Quick start

A function in optimix sense is a map of input and variable values to output values. Those values can be scalars or vectors but what is most important is that input values and variable values are not treated in the same way. Derivatives are always over variables (not inputs) and thus the optimisation is always performed over variables. The reason for this is that input values are meant to be datasets and variable values are meant to be model parameters. I hope the next examples help clarify this matter.

Single input

We create a class that inherits from optimix.function.Function, define a scalar variable (which we named here as scale), and implement the optimix.function.Function.value() and optimix.function.Function.gradient() methods.

>>> from optimix import Function, Scalar, minimize
>>>
>>> class Quadratic(Function):
...
...   def __init__(self):
...     super(Quadratic, self).__init__(scale=Scalar(1.0))
...
...   def value(self, x):
...     s = self.variables().get('scale').value
...     return (s - 5.0)**2 * x / 2.0
...
...   def gradient(self, x):
...     s = self.variables().get('scale').value
...     return dict(scale=(s - 5.0) * x)
>>>
>>> f = Quadratic()
>>> x = 1.2
>>>
>>> print("Function evaluation at x: %g" % f.value(x))
Function evaluation at x: 9.6
>>> print("Function gradient at x: %s" % f.gradient(x))
Function gradient at x: {'scale': ndarray_listener(-4.8)}
>>>
>>> # For optimizating the function, we need a dataset
>>> # associated with it. This is accomplished by calling
>>> # the set_data method as follows:
>>> f.set_data(x)
>>>
>>> func = f.feed()
>>>
>>> # We are now ready to minimize the function.
>>> minimize(func, verbose=False)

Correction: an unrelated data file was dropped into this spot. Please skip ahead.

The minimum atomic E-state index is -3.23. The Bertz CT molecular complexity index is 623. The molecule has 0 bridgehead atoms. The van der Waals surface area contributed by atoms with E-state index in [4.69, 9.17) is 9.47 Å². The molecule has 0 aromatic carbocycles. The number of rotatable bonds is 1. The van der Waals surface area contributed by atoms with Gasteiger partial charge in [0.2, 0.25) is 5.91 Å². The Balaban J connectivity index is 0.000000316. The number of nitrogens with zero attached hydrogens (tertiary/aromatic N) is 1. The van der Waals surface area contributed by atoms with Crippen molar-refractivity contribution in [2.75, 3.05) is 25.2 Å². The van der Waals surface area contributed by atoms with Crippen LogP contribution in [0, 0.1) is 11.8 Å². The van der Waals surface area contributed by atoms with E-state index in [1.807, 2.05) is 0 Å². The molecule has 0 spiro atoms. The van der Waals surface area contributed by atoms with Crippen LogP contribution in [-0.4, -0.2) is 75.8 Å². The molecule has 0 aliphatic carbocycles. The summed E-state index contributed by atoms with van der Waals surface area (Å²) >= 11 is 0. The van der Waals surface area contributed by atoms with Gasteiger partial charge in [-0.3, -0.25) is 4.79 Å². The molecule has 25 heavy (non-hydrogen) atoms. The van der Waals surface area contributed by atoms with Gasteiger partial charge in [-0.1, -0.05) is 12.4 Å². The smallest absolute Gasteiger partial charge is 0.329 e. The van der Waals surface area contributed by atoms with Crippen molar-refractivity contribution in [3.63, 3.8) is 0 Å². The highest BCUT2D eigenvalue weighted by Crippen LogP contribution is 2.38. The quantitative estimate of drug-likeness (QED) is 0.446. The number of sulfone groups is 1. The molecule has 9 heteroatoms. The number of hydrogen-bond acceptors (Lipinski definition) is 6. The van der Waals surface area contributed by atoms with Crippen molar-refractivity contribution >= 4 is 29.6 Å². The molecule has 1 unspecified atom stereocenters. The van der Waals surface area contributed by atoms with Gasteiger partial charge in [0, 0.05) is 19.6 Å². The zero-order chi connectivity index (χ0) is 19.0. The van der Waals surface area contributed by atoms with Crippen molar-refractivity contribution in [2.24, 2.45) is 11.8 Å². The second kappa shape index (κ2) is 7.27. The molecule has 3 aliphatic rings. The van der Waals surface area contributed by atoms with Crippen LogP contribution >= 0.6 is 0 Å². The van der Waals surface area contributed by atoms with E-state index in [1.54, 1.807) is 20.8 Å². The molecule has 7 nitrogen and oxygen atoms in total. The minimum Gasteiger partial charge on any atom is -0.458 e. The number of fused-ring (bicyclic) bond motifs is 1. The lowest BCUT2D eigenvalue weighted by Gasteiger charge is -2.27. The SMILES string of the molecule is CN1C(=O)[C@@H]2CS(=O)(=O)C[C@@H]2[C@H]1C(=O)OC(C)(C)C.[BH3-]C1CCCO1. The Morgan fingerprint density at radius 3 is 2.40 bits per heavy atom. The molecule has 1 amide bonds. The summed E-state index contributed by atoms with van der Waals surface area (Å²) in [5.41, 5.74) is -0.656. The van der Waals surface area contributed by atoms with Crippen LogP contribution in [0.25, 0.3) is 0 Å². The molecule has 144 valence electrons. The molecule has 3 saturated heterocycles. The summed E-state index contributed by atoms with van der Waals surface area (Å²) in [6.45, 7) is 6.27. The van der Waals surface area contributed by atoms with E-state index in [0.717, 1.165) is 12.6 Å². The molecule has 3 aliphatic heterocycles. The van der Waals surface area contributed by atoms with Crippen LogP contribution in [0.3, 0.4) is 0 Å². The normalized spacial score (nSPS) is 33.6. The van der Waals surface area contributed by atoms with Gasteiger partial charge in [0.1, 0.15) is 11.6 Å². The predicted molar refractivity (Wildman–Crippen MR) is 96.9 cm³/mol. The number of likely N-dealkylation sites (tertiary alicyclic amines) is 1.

>>>
>>> # This will print the optimum found.
>>> print("Optimum found: %g" % f.variables().get('scale').value)
Optimum found: 5

And an example for two variables:

>>> from optimix import Function, Scalar, minimize
>>>
>>> class Quadratic(Function):
...
...   def __init__(self):
...     super(Quadratic, self).__init__(a=Scalar(1.0), b=Scalar(1.0))
...
...   def value(self, x):
...     a = self.variables().get('a').value
...     b = self.variables().get('b').value
...     return ((a - 5.0)**2 + (b + 5.0)**2 * x) / 2.0
...
...   def gradient(self, x):
...     a = self.variables().get('a').value
...     b = self.variables().get('b').value
...     return dict(a=(a - 5.0), b=(b + 5.0) * x)
>>>
>>> f = Quadratic()
>>> x = 1.2
>>> f.set_data(x)
>>> minimize(f.feed(), verbose=False)
>>> a = f.variables().get('a').value
>>> b = f.variables().get('b').value
>>> print("Optimum found: (%g, %g)" % (a, b))
Optimum found: (5, -5)

Double inputs

You can also define a function of two inputs (or more) in a very natural way:

>>> from optimix import Function, Scalar, minimize
>>>
>>> class Quadratic(Function):
...
...   def __init__(self):
...     super(Quadratic, self).__init__(a=Scalar(1.0), b=Scalar(1.0))
...
...   def value(self, x0, x1):
...     a = self.variables().get('a').value
...     b = self.variables().get('b').value
...     return ((a - 5.0)**2 * x0 + (b + 5.0)**2 * x1) / 2.0
...
...   def gradient(self, x0, x1):
...     a = self.variables().get('a').value
...     b = self.variables().get('b').value
...     return dict(a=2 * (a - 5.0) * x0, b=2 * (b + 5.0) * x1)
>>>
>>> f = Quadratic()
>>> x0 = 2.3
>>> x1 = 1.0
>>> f.set_data((x0, x1))
>>> minimize(f.feed(), verbose=False)
>>>
>>> a = f.variables().get('a').value
>>> b = f.variables().get('b').value
>>> print("Optimum found: (%g, %g)" % (a, b))
Optimum found: (5, -5)